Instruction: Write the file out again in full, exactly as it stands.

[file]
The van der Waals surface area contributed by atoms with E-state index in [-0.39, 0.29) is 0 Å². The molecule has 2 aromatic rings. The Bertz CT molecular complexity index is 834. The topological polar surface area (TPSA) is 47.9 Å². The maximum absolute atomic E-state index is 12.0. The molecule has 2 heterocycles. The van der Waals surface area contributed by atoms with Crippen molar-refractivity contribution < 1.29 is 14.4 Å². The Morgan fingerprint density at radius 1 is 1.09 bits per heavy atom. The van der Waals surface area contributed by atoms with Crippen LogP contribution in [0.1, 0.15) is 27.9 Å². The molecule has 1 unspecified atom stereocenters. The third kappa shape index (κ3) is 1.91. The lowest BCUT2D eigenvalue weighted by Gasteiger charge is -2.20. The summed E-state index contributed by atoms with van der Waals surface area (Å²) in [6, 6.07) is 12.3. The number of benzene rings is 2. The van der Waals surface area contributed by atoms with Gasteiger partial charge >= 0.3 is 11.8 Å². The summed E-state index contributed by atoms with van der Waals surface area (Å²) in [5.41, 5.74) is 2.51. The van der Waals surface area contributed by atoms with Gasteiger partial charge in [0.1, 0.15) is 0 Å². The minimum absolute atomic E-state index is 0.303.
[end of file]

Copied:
The van der Waals surface area contributed by atoms with E-state index in [-0.39, 0.29) is 0 Å². The molecule has 2 aromatic rings. The Bertz CT molecular complexity index is 834. The topological polar surface area (TPSA) is 47.9 Å². The maximum absolute atomic E-state index is 12.0. The molecule has 2 heterocycles. The van der Waals surface area contributed by atoms with Crippen molar-refractivity contribution < 1.29 is 14.4 Å². The Morgan fingerprint density at radius 1 is 1.09 bits per heavy atom. The van der Waals surface area contributed by atoms with Crippen LogP contribution in [0.1, 0.15) is 27.9 Å². The molecule has 1 unspecified atom stereocenters. The third kappa shape index (κ3) is 1.91. The lowest BCUT2D eigenvalue weighted by Gasteiger charge is -2.20. The summed E-state index contributed by atoms with van der Waals surface area (Å²) in [6, 6.07) is 12.3. The number of benzene rings is 2. The van der Waals surface area contributed by atoms with Gasteiger partial charge >= 0.3 is 11.8 Å². The summed E-state index contributed by atoms with van der Waals surface area (Å²) in [5.41, 5.74) is 2.51. The van der Waals surface area contributed by atoms with Gasteiger partial charge in [0.1, 0.15) is 0 Å². The minimum absolute atomic E-state index is 0.303.